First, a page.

Bombardier Inc. has announced that 11,000 furloughed employees will likely return to work over the next few weeks, part of some 450,000 Quebecers expected to go back on the job as the province prepares to restart its economy.
The plane-and-train maker said Tuesday it will resume production in Quebec as of May 11, the day set by the provincial government for factories to unlock their doors.
The economic restart will come as welcome news to a company grappling with share-price lows, credit downgrades and a US$9.3-billion debt.
Bombardier shuttered operations and sent 12,400 employees on unpaid leave – 9,000 of them in Quebec – on March 24 as non-essential work ground to a halt across the country.
It said Tuesday employees whose physical presence is not required at plants or service sites will continue to work from home.
The company also said it will draw on the Canada Emergency Wage Subsidy, which funds 75 per cent of an employee’s pay up to a maximum of $847.
Earlier Tuesday, Premier Francois Legault said stores with their own entrances will be allowed to open on May 4 outside of the Montreal area and May 11 in the Montreal region, with factories and construction sites across the province allowed to open May 11.
Legault said the province will keep close tabs on the number of COVID-19 cases and the ability of hospitals to respond.
On Monday, he announced elementary schools and daycares across Quebec will reopen by May 19.
Ontario, on the other hand, has given no dates or schedule for lifting COVID restrictions, other than that schools will stay closed until at least the end of May. Premier Doug Ford has been adamant that reopening depends on getting the virus under firm control.
Roughly 3,000 employees work at Bombardier’s private jet assembly plant in Toronto.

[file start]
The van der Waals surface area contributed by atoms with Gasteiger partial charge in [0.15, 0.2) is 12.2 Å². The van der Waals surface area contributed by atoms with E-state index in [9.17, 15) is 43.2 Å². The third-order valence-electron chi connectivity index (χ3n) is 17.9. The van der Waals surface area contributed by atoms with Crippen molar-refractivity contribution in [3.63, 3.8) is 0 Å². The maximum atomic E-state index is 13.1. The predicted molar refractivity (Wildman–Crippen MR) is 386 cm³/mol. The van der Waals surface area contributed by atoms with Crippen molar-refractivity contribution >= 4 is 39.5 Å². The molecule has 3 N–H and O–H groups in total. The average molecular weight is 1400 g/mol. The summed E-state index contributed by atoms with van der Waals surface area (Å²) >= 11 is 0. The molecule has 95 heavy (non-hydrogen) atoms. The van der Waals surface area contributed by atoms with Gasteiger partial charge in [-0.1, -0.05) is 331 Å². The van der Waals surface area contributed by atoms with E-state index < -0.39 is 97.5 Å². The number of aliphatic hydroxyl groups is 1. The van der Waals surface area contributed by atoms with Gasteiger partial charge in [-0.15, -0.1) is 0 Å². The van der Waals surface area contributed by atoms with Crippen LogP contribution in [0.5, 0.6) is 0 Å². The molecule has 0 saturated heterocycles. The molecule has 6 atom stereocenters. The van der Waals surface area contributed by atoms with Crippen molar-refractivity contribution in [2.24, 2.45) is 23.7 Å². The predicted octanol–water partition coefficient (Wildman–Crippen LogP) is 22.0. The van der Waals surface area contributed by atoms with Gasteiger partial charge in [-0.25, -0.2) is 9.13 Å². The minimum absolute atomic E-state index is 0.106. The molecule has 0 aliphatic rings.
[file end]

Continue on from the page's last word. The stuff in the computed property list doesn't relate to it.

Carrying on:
“Gradual return-to-work schedules will vary per site,” spokesman Olivier Marcil said in an e-mail, stressing that Quebec operations will start to ramp up in less than two weeks.
About 70 per cent of Bombardier’s Canadian workforce of more than 17,600 employees had been temporarily laid off.
The machinists’ union representing Bombardier said visits to a pair of facilities in the Montreal area last week “revealed a clear improvement in the application of physical distancing measures required by Quebec.”
The affected factories in the Montreal area sit in Mirabel, Saint-Laurent, Dorval and Pointe-Claire, and east of Quebec City in La Pocatiere.
Eric Martel, who took over as CEO from Alain Bellemare earlier this month, continues to confront sobering questions about the future of a debt-laden Quebec institution that has become a penny stock with junk-status credit ratings as it slims down to a single revenue stream – private planes – just as the economy plunges into a downturn.
National Bank analyst Cameron Doerksen pointed to weakening demand for business jets, further trimming his Bombardier forecast to 123 deliveries from 145 this year and to 108 deliveries from 120 in 2021.
“Cash remains tight,” he said in a research note last week. When the crisis kicked off, Bombardier had about US$3.1 billion in cash on hand, including roughly US$500 million from the sale of its remaining stake in the A220 commercial jetliner program – formerly known as the C Series – and on top of US$1.3 billion in available credit.
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